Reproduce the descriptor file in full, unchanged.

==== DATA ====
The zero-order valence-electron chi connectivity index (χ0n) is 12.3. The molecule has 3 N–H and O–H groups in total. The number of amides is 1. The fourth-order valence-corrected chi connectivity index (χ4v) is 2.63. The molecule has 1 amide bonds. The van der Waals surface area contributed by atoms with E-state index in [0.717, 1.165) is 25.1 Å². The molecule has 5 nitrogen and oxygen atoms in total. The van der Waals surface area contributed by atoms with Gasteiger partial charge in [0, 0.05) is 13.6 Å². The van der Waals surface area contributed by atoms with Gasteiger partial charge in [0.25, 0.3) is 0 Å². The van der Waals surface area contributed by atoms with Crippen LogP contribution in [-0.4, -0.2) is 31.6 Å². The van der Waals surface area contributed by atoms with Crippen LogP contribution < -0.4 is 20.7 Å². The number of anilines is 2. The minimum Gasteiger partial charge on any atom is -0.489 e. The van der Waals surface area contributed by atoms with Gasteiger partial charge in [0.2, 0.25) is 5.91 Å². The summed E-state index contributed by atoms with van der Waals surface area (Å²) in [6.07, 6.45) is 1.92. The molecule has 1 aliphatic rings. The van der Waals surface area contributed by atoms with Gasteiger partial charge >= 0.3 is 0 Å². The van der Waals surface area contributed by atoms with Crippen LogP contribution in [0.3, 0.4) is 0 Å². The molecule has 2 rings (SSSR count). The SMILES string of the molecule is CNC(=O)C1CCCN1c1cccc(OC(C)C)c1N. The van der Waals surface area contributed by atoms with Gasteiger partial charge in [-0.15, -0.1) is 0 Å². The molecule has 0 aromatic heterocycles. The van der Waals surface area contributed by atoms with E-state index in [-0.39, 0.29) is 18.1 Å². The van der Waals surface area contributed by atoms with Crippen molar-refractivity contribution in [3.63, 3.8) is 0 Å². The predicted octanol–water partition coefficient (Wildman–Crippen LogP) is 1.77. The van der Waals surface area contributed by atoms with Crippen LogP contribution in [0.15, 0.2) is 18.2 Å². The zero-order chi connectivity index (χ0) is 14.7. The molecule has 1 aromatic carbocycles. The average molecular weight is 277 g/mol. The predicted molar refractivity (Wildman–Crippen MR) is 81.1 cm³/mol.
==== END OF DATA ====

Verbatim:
The zero-order valence-electron chi connectivity index (χ0n) is 12.3. The molecule has 3 N–H and O–H groups in total. The number of amides is 1. The fourth-order valence-corrected chi connectivity index (χ4v) is 2.63. The molecule has 1 amide bonds. The van der Waals surface area contributed by atoms with E-state index in [0.717, 1.165) is 25.1 Å². The molecule has 5 nitrogen and oxygen atoms in total. The van der Waals surface area contributed by atoms with Gasteiger partial charge in [0, 0.05) is 13.6 Å². The van der Waals surface area contributed by atoms with Gasteiger partial charge in [0.25, 0.3) is 0 Å². The van der Waals surface area contributed by atoms with Crippen LogP contribution in [-0.4, -0.2) is 31.6 Å². The van der Waals surface area contributed by atoms with Crippen LogP contribution < -0.4 is 20.7 Å². The number of anilines is 2. The minimum Gasteiger partial charge on any atom is -0.489 e. The van der Waals surface area contributed by atoms with Gasteiger partial charge in [0.2, 0.25) is 5.91 Å². The summed E-state index contributed by atoms with van der Waals surface area (Å²) in [6.07, 6.45) is 1.92. The molecule has 1 aliphatic rings. The van der Waals surface area contributed by atoms with Gasteiger partial charge >= 0.3 is 0 Å². The van der Waals surface area contributed by atoms with Crippen LogP contribution in [0.3, 0.4) is 0 Å². The molecule has 2 rings (SSSR count). The SMILES string of the molecule is CNC(=O)C1CCCN1c1cccc(OC(C)C)c1N. The van der Waals surface area contributed by atoms with Gasteiger partial charge in [-0.15, -0.1) is 0 Å². The molecule has 0 aromatic heterocycles. The van der Waals surface area contributed by atoms with E-state index in [-0.39, 0.29) is 18.1 Å². The van der Waals surface area contributed by atoms with Crippen molar-refractivity contribution in [3.63, 3.8) is 0 Å². The predicted octanol–water partition coefficient (Wildman–Crippen LogP) is 1.77. The van der Waals surface area contributed by atoms with Crippen LogP contribution in [0.15, 0.2) is 18.2 Å². The zero-order chi connectivity index (χ0) is 14.7. The molecule has 1 aromatic carbocycles. The average molecular weight is 277 g/mol. The predicted molar refractivity (Wildman–Crippen MR) is 81.1 cm³/mol.